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The humble crumpet has caused quite the stir online – because people can't decide what they're called.

Social media user Phil Sledge kicked off the debate by simply sharing a photo of the breakfast favourite to Twitter, asking people what they were called in their area.

The post was flooded with thousands of passionate responses. And while many were adamant the quintessentially British treat was, in fact, "crumpets", others weren't so sure.

Coming in second was: "pikelets", followed by the absurd suggestion of "English muffins." Others were more concerned about the lack of butter.

"I call them crumpets, but my wife calls them pikelets," one said. We were brought up in villages less than 3 miles apart, so I've no idea why she calls them by the wrong name."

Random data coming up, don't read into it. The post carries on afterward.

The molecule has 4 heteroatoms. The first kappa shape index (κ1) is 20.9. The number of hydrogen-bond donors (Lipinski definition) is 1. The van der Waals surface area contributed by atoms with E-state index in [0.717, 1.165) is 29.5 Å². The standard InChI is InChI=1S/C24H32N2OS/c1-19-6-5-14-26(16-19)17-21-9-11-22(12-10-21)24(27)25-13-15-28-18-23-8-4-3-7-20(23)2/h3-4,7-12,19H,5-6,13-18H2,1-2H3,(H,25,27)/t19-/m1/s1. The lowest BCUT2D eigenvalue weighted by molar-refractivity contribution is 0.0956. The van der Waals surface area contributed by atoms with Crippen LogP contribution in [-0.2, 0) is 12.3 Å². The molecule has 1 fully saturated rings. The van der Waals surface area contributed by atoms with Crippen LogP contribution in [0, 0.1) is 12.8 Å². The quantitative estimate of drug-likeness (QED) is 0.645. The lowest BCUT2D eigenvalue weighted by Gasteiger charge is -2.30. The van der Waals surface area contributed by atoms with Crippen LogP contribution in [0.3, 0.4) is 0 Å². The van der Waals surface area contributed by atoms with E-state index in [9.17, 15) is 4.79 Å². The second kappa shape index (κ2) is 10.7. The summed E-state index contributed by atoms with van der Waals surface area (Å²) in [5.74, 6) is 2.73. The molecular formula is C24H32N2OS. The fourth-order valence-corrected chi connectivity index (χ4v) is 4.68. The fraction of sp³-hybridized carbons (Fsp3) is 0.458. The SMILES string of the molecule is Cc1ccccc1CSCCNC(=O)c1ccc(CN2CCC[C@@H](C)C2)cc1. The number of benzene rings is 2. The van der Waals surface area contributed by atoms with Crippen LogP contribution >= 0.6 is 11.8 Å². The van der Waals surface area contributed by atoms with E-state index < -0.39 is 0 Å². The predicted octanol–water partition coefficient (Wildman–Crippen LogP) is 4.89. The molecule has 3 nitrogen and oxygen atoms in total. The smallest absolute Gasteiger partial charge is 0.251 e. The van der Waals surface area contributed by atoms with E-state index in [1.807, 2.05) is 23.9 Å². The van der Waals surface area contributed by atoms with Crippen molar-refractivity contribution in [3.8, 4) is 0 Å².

Another added: "This tweet was a learning curve because I thought everyone called them crumpets?"

Luckily, the official Deliveroo Twitter stepped in with some sense, saying: "It's crumpets and any other answer is just plain wrong. Thanks for coming to our TED talk."

While Heinz wrote: "We call them circles of joy.

Even Britain's largest bakery brand, Warburton's, refers to them as crumpets.

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So, what's the difference between a crumpet and a pikelet?

It all comes down to the thickness of the dough.

A pikelet tends to be thinner and is not cooked in a ring, and so it can differ in shape. The crumpet is soft and spongey, though it was traditionally hard in texture up until the Victorian era.

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